We have chosen to represent the database of segments and their connexities with means of finite state devices as defined e.g. in [4]. Each segment is represented as an entry in the device and combined with a perfect hash method to achieve the mapping to its connexity. This twofold (segment strings + connexity values) representation consist of a 140MB string representation part and 50MB connexity values part which fulfils the feasibility condition for size. Thanks to a very efficient lookup ($ \sim$ 0.5M lookups/second), it is possible to realize 25000 segmentations/second of average queries. The time may vary depending on the complexity of segmentation procedure which we shall discuss in the next section. The compact segment representation has an important disadvantage for updating of the database. The database is always constructed as a whole structure with no possibility of updates of a single entry. However, the whole database creation time from $ Q_{\operatorname {normfreq}}$ i.e. collecting of segments, scaling down to $ S'_{1234}$ and its finite state representation is carried out within 3 hours on a single host. This allows for daily updates. All the above procedures have been applied to frequency list of query logs $ Q_{\operatorname {normfreq}}$ and its derivatives. Another interesting source for fine tuning the connexity values of segments are textual parts of web documents - the web corpus. The connexity of a segment $ S$ can be modified by the mutual information values of its usage in a document as opposed to its querying. However, our current experience is to give more weight to the second perspective i.e. user's expectation of segments expressed in query logs.

Query Segmentation

The database of segments and connexities may be applied to an arbitrary text, preferably query, for splitting it into segments according to a segmentation procedure. The procedure matches all possible subsequences of the given tokenized and normalized query $ q$ in the segments database and assigns connexity value to each matched segment (segments valuation). Recognized nonoverlapping segments make up a single segmentation $ \operatorname{segm}(q)$. The segmentation procedure computes $ \operatorname{score}(\operatorname{segm}(q))$ i.e. a segmentation score for each segmentation. For a query $ q$:

msdn library visual studio

the computed $ \operatorname{segm}(q)$ are as follows (sorted by $ \operatorname{score}(\operatorname{segm}(q))$, connexities of segments in square brackets):

34259: (msdn library)[5110] (visual studio)[29149]
29149: msdn[47658] library[209682] (visual studio)[29149]
5110: (msdn library)[5110] visual[23873] studio[53622]
41: (msdn library visual studio)[41]
7: msdn[47658] (library visual studio)[7]
0: msdn[47658] library[209682] visual[23873] studio[53622]

The function $ \operatorname{score}(\operatorname{segm}(q))$ computes the sum of connexities for segments of the length $ \geq 2$ in the above procedure. This scoring gives us a sorting criterion and a measure for `how far from each other' the particular segmentation alternatives are. In addition to that we may keep the function parametrizable in order to make the scoring depend on e.g. the query contents related aspects. The problem of query mining and segmentation seems to be self-referential. The better we are able to segment the queries, the more reliable are the connexity values we collect for the resulting segments. This leads to the improved mining of logs via iteration of segmentation procedure. We can assume that most multiword queries should allow to get complete segmentation i.e. the whole query is covered by segments longer that one token. This feature of the query is used for boosting the connexity values for recognized segments which unifies two approaches:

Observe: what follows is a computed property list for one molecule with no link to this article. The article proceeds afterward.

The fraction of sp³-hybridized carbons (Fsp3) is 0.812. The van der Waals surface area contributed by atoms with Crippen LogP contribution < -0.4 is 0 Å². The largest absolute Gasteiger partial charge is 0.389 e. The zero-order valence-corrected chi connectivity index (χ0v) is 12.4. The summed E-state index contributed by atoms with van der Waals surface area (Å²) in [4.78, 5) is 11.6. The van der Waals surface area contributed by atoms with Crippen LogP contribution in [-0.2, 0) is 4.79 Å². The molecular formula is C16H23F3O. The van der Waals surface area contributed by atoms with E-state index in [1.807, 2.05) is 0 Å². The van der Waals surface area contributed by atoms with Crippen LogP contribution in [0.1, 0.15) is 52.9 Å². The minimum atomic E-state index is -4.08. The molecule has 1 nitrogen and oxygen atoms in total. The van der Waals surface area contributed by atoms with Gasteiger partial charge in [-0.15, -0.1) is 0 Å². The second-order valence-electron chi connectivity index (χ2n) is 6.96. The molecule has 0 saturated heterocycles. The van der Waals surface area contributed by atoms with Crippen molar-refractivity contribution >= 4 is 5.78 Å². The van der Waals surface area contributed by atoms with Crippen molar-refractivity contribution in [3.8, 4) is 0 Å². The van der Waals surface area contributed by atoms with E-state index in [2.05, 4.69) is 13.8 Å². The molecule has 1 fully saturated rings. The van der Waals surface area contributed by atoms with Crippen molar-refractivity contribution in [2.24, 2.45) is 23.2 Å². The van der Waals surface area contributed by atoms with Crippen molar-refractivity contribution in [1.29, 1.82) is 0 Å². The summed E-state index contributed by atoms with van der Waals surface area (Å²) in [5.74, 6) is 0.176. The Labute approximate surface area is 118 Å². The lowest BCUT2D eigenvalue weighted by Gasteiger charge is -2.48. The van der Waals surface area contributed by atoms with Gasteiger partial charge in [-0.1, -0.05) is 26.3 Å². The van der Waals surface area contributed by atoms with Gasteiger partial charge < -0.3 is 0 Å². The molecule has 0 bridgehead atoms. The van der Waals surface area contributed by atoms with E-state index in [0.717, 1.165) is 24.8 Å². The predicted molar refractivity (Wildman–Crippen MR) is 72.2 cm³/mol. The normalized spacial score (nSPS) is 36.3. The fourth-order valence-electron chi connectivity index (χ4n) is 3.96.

The essential goal of query segmentation is how the segments' connexity can be integrated into the general framework of query answering in the search engine. This goal becomes easier to solve if we look at segments' connexity in a query as a counterpart of proximity value in documents. Proximity of two words $ w_1$ and $ w_2$, $ \operatorname{proximity}(w_1,w_2)$, can be described as a function of the number of tokens between them. The function has typically higher values for lower distances between $ w_1$ and $ w_2$. Connexity values can be used to modify the shape of the $ \operatorname{proximity}$ function, e.g. by means of a proximity penalty for larger $ w_1$ to $ w_2$ distances. In the following segmentations

3458: (msdn universal)[3458] subscription[10260]
2932: (msdn universal subscription)[2932]
24: msdn[47658] (universal subscription)[24]

we see

$ \operatorname{conn}($msdn,universal $ )\gg\operatorname{conn}($universal,subscription$ )$.

This can be interpreted as higher proximity penalty for occurrences of msdn and universal as opposed to lower proximity penalty for a cooccurrence of universal and subscription. In general, the higher the static $ \operatorname{conn}(w_1\dots w_n)$, the higher proximity penalty for the coocurrence of $ \{w_1,\dots,w_n\}$.

Conclusions and outlook

We presented some insights into the query segmentation methodology. The tests are based on a sample query logs of our search engine [1]. We sketched our technology and gave exemplary analysis traces and numbers. Our current experience lets us conclude that proper segmentation of queries, expecially finding in them the core of the user's inquiry and its weight/importance (i.e. connexity), brings a considerable quality gain for search. If integrated into an appropriate ranking formula, query segmentation and scoring delivers a new valuable block of information into query answering pipeline. In general, one of the future issuses is to integrate further means for modifying connexity values depending on various factors like document's features where the segment occurs e.g. its quality, popularity etc.


  1. Alltheweb. http://www.alltheweb.com/
  2. Altavista. http://www.altavista.com
  3. Google. http://www.google.com/
  4. M. Mohri. Minimization algorithms for sequential transducers. Theoretical Computer Science, 234(1-2):177-201, 2000.
  5. K. M. Risvik and R. Michelsen. Search engines and web dynamics. Computer Networks (Amsterdam, Netherlands: 1999), 39(3):289-302, 2002.